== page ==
The building's floors are subtly sited on the hillside in Santa Teresa. Social areas are clustered on the ground floor and give onto the Roberto Burle Marx-landscaped gardens by way of large picture windows and sliding doors. The openings, while characteristic of modern architecture, seem oversized in comparison to some of the 18th and 19th-century art objects inside. The second floor was originally bedrooms.
Taunay was one of the main artists involved in the French Artistic Mission, a group of French artists and architects who came to Rio de Janeiro in 1816. At that time, Rio was the capital city of the Kingdom of Portugal, Brazil, and the Algarves because the royal court of Portugal had been relocated to Rio in 1808 due to the invasion of Portugal by Napoleon Bonaparte. Their mission was to establish the Escola Real de Ciências, Artes e Ofícios (Royal School of Sciences, Arts and Crafts), which would later become the Escola Nacional de Belas Artes (National School of Fine Arts).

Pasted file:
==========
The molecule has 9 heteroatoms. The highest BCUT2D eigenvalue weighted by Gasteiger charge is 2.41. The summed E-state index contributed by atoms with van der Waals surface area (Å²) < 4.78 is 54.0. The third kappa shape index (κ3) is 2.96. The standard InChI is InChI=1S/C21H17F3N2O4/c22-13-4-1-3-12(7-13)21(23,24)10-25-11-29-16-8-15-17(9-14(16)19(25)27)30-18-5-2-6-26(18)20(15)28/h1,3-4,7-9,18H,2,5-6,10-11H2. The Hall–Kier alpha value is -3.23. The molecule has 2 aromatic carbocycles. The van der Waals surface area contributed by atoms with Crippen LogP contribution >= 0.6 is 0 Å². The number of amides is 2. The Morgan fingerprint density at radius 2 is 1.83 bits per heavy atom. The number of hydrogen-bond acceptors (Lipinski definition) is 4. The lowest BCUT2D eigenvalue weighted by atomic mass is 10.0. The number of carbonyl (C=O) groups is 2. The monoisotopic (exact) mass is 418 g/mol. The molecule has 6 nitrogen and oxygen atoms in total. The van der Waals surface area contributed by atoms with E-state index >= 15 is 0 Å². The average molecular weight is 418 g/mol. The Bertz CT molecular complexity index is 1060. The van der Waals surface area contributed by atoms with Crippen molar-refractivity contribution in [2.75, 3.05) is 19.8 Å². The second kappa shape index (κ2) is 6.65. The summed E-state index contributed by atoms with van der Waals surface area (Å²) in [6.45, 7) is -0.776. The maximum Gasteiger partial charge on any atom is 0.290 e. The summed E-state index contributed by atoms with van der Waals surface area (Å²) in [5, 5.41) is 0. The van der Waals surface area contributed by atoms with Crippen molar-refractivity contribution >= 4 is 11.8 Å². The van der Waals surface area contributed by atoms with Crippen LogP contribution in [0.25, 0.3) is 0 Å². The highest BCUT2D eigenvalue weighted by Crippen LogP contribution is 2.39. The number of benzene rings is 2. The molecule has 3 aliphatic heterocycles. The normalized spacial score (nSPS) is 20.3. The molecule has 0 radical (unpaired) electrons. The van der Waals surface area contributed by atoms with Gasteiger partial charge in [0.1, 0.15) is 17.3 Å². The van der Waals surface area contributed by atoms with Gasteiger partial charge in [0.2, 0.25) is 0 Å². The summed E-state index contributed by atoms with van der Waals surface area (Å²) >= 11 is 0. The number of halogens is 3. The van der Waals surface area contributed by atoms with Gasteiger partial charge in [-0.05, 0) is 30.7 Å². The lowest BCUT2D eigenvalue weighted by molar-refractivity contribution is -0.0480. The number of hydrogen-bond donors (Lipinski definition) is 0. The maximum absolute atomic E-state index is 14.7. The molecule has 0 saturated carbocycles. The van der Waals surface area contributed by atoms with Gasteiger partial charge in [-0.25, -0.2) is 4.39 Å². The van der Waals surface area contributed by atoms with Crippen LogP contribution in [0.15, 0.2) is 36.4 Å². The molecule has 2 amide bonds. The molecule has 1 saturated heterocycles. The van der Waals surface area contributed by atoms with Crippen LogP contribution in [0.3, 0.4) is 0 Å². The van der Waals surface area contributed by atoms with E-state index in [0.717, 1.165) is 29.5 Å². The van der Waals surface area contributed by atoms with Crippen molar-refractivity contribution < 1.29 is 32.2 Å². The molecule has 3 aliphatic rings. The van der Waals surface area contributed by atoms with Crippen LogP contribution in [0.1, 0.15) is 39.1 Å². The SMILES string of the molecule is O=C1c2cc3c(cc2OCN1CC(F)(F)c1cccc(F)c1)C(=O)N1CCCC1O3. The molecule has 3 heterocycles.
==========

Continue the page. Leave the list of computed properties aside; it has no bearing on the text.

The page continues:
The Castro Maya collection also houses a series of watercolors of plants and fruit by Jean-Baptiste Debret, another artist from the French Artistic Mission Group. The watercolors date from 1818 to 1830.
The surrounding neighborhood of Santa Teresa is incredibly charming, with houses built into the hills, winding cobblestone streets, and a profusion of street art.